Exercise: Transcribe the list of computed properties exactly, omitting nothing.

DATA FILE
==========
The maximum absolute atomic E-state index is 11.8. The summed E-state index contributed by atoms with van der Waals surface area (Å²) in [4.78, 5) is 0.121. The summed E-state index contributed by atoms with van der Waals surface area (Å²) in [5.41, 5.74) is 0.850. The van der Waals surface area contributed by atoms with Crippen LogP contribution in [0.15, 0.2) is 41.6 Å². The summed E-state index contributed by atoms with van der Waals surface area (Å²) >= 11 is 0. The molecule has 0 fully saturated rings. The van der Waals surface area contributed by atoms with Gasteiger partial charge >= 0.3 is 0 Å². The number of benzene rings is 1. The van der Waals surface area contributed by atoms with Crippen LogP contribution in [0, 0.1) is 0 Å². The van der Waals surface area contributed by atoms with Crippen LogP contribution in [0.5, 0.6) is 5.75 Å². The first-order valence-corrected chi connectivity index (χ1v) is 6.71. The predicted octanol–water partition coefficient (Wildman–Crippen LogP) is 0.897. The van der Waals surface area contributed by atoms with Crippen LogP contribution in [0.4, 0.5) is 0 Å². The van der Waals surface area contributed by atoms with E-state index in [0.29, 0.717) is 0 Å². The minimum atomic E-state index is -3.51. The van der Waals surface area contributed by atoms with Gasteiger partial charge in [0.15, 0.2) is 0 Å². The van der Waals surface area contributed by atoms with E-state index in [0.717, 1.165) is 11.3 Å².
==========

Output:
The maximum absolute atomic E-state index is 11.8. The summed E-state index contributed by atoms with van der Waals surface area (Å²) in [4.78, 5) is 0.121. The summed E-state index contributed by atoms with van der Waals surface area (Å²) in [5.41, 5.74) is 0.850. The van der Waals surface area contributed by atoms with Crippen LogP contribution in [0.15, 0.2) is 41.6 Å². The summed E-state index contributed by atoms with van der Waals surface area (Å²) >= 11 is 0. The molecule has 0 fully saturated rings. The van der Waals surface area contributed by atoms with Gasteiger partial charge >= 0.3 is 0 Å². The number of benzene rings is 1. The van der Waals surface area contributed by atoms with Crippen LogP contribution in [0, 0.1) is 0 Å². The van der Waals surface area contributed by atoms with Crippen LogP contribution in [0.5, 0.6) is 5.75 Å². The first-order valence-corrected chi connectivity index (χ1v) is 6.71. The predicted octanol–water partition coefficient (Wildman–Crippen LogP) is 0.897. The van der Waals surface area contributed by atoms with Crippen LogP contribution in [0.4, 0.5) is 0 Å². The van der Waals surface area contributed by atoms with E-state index in [0.29, 0.717) is 0 Å². The minimum atomic E-state index is -3.51. The van der Waals surface area contributed by atoms with Gasteiger partial charge in [0.15, 0.2) is 0 Å². The van der Waals surface area contributed by atoms with E-state index in [0.717, 1.165) is 11.3 Å².